RO alert: British tabloids sink to an all-time shit-sucking low

In March 2002, a 13-year-old girl, Millie Dowler, was abducted and murdered. Wikipedia article. Her body was not found until September.

During the time she was missing, friends and relatives left hopeful messages on her cellphone’s voicemail.

Also during that time, a private investigator hired by the News of the World hacked her voicemail and listened to all of the messages. So many messages were left on her voicemail that it became full.

The investigator then started deleting messages he’d already listened to.

This led the family to think that Milly was still accessing her voicemail, and raised hopes that she was still alive. Story.

The editor of the paper at the time, Rebekah Brooks (née Wade), released a statement in 2009:

Glenn Mulcaire is the name of the investigator hired by News of the World, whose 11,000 pages of notes were revealed by police to the Guardian to contain targeting of the Dowler family.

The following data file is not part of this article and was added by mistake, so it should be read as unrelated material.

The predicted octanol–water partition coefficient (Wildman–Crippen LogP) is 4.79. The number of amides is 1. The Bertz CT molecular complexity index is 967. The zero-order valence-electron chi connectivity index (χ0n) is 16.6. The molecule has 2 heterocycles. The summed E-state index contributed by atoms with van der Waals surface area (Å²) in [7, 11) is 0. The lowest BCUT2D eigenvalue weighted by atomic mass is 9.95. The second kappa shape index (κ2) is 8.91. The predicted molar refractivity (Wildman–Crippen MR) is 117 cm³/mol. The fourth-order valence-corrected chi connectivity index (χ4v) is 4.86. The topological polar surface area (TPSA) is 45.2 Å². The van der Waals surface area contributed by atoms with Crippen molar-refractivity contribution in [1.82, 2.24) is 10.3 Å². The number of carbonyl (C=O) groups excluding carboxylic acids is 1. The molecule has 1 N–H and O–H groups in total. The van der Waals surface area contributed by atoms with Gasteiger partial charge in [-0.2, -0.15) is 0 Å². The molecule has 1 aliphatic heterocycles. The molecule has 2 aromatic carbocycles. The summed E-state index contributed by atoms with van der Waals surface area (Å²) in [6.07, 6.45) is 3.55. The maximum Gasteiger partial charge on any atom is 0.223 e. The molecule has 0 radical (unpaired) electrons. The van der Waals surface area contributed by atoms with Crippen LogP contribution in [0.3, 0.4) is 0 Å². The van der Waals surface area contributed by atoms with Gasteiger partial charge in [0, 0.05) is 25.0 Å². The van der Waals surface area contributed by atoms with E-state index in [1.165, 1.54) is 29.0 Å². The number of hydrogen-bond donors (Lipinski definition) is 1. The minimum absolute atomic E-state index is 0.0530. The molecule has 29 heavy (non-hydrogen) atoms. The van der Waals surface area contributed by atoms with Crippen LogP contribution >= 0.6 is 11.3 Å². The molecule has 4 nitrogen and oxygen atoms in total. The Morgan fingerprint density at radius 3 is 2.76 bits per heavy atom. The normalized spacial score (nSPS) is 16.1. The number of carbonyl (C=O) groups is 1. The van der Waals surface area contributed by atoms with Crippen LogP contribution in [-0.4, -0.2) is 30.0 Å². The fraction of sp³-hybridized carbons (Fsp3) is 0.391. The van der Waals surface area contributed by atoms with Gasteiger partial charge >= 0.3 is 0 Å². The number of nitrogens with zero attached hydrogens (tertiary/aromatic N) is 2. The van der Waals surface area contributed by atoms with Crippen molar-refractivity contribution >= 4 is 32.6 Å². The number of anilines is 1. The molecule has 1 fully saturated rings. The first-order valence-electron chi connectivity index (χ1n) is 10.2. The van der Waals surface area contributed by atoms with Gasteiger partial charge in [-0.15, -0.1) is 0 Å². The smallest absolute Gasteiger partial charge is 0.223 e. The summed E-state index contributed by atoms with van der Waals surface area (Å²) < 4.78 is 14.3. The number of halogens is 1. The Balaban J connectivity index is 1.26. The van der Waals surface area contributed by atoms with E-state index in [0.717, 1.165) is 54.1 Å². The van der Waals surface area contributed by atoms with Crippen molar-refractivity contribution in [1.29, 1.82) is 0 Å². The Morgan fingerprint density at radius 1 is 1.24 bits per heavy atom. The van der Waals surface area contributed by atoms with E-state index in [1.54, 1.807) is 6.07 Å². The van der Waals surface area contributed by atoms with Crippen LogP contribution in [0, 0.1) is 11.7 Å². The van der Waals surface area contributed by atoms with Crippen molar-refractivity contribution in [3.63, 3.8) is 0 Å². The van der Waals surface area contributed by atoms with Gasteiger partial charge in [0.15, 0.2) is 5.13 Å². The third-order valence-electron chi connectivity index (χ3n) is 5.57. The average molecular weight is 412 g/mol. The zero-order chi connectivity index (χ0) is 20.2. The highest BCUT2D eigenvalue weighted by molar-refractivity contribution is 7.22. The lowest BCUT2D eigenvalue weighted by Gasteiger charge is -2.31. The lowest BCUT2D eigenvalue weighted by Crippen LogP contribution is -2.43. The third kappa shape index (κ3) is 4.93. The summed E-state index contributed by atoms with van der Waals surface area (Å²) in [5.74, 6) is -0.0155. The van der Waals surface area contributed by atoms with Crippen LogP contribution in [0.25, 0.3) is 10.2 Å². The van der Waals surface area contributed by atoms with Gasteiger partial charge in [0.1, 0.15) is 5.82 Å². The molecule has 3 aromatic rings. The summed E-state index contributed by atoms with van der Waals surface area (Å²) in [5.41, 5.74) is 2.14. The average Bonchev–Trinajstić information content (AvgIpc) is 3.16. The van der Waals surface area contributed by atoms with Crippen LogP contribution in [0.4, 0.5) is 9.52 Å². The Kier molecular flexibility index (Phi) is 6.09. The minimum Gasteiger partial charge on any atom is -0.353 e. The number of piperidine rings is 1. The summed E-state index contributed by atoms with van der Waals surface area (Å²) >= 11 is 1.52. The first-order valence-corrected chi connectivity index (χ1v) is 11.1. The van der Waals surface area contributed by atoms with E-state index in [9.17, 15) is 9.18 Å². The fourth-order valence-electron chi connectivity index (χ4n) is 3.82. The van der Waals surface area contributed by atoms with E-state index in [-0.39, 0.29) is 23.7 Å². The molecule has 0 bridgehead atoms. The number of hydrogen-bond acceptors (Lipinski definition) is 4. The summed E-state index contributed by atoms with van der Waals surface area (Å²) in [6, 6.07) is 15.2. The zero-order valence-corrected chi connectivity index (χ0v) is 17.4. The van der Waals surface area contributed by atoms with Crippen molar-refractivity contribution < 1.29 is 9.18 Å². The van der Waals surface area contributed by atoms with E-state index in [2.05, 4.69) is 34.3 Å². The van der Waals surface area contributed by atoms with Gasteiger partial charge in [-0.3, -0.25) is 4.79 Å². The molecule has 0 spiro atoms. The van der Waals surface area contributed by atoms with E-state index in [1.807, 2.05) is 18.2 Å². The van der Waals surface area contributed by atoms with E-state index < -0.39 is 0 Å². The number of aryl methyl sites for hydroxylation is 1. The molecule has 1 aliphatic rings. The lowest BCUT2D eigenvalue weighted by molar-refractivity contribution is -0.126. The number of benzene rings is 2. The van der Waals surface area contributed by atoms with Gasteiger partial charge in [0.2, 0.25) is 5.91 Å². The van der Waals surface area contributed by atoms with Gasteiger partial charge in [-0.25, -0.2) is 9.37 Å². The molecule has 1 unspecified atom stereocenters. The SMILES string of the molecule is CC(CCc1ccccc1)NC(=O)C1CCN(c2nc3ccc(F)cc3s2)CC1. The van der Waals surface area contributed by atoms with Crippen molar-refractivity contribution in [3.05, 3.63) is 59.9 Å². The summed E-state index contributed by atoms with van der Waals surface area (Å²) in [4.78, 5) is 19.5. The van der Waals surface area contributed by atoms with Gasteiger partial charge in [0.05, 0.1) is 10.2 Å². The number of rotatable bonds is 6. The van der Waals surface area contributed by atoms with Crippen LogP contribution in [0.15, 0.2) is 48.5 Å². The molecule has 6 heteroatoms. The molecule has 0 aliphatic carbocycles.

What fucking twisted version of humanity are these people?

Oh yeah, News International. Of which Brooks was recently appointed Chief Executive.

This is extremely serious, how many other cases have they been involved with?

Deleting messages is in effect, deleting evidence, and of course, we have no way of knowing if this affected the path of this, or any other investigation.

Mobile phone records are used extensively in criminal investigations and provide a lot of circumstantial evidence, now we are in a situation where a defence can posit that this has been planted, or defence critical material has been deleted.

How about hacking reveals some material that could have been used as evidence, but a tip off gives time for the miscreants to delete it?

When I say this is serious, I mean it.

This is slowly unravelling and getting worse and worse, hacking the accounts of roylaty or celebs is serious enough, but this is demonstrating that mobile phishing is also possible and probably very likely - I would not be surprised to see some very sticky fingers dipping into the financial accounts of various folk.